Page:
Total possible combinations of the 15 systems, 32,767.
In less than 3 seconds an exhaustive enumeration can be generated ranking the 2007-2016 performance and return on risk for all 32,767 possible combinations of the 15 systems.
Ranked by return on risk (R/R) in descending order.
In the event GC01T fails I could revise my gold allocation eliminating GC01T the same day as the drawdown violation occurred.
In this example,
I could replace GC01T, GC02T, GC03T with market set 4156 on the report above, trading GC04T, GC05T, GC06T.
All changes could be implemented on or before market on close
Once my instructions are sent to my desk, my desk confirms the automated order entry platform has been revised and all current gold positions are consistent with the revised system allocation for gold.
Qualify your systems, define your risk tolerance, maintain your discipline.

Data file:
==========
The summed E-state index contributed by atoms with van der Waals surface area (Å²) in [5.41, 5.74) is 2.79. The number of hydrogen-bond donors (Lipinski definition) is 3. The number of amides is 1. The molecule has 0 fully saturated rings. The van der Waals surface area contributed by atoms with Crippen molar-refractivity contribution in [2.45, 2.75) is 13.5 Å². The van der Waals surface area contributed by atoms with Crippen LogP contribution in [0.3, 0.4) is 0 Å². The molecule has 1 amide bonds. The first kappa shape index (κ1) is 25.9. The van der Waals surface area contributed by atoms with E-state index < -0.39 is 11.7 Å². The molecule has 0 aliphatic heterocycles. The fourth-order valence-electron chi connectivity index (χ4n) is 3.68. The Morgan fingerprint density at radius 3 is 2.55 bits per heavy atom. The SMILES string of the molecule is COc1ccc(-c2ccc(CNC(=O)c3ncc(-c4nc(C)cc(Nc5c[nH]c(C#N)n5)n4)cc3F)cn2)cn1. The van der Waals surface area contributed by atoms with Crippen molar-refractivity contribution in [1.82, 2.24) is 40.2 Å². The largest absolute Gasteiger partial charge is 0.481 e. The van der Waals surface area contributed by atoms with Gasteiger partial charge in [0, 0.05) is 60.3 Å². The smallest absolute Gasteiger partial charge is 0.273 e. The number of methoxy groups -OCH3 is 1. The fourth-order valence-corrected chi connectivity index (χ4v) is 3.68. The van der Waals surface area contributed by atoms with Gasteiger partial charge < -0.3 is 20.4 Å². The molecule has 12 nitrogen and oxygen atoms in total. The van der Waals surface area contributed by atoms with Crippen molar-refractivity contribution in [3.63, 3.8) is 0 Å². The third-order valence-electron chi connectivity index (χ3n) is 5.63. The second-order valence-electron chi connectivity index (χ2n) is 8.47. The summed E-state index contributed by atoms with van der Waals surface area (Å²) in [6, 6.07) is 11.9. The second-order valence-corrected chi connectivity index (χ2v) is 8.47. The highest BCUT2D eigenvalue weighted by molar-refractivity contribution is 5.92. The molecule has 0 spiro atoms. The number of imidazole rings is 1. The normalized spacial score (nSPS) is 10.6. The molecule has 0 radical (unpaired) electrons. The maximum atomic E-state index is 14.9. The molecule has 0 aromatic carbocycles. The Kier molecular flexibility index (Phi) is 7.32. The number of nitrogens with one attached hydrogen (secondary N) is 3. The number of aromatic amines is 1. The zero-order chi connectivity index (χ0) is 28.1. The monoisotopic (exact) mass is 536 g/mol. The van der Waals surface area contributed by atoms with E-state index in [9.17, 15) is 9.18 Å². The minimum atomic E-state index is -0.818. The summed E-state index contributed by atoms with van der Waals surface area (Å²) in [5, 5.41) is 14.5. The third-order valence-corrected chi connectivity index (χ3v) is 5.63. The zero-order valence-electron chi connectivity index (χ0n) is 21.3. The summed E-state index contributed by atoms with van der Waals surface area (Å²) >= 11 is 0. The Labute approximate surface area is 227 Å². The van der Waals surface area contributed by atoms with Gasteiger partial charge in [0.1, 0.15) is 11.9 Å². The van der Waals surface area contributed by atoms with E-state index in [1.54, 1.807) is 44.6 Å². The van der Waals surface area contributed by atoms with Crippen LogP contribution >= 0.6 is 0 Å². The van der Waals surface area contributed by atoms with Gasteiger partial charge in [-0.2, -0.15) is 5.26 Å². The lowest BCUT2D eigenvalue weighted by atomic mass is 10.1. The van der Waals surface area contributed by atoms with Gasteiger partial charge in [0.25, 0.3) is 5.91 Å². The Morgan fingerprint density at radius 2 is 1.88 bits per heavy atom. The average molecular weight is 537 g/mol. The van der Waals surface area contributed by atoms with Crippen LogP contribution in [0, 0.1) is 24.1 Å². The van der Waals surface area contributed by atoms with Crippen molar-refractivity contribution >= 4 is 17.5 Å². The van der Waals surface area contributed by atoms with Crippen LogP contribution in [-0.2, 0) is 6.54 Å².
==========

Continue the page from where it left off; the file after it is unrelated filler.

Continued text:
The purpose of these reports is to motivate all of us to share solutions to the challenges of making money during the coming major market moves generated by the current extreme fundamentals.
If interest is high enough and commentaries are objective and productive I'll expand my reports to International markets and additional trading systems.
I've been a professional trader and run a family office in Tortola, British Virgin Islands for the past 20+ years, zero income, corporate and inheritance tax and would like to keep it that way. Because of the potential tax implications I do not manage US accounts or sell advisory services to US clients. I do however manage funds for a limited number of qualified non U.S. investors. I may at times for my own accounts or for the accounts I manage have positions on that could be contrary to the ones mentioned in my reports.
Disclosure: I/we have no positions in any stocks mentioned, but may initiate a long position in LONG AND SHORT IN ALL over the next 72 hours. I wrote this article myself, and it expresses my own opinions. I am not receiving compensation for it (other than from Seeking Alpha). I have no business relationship with any company whose stock is mentioned in this article.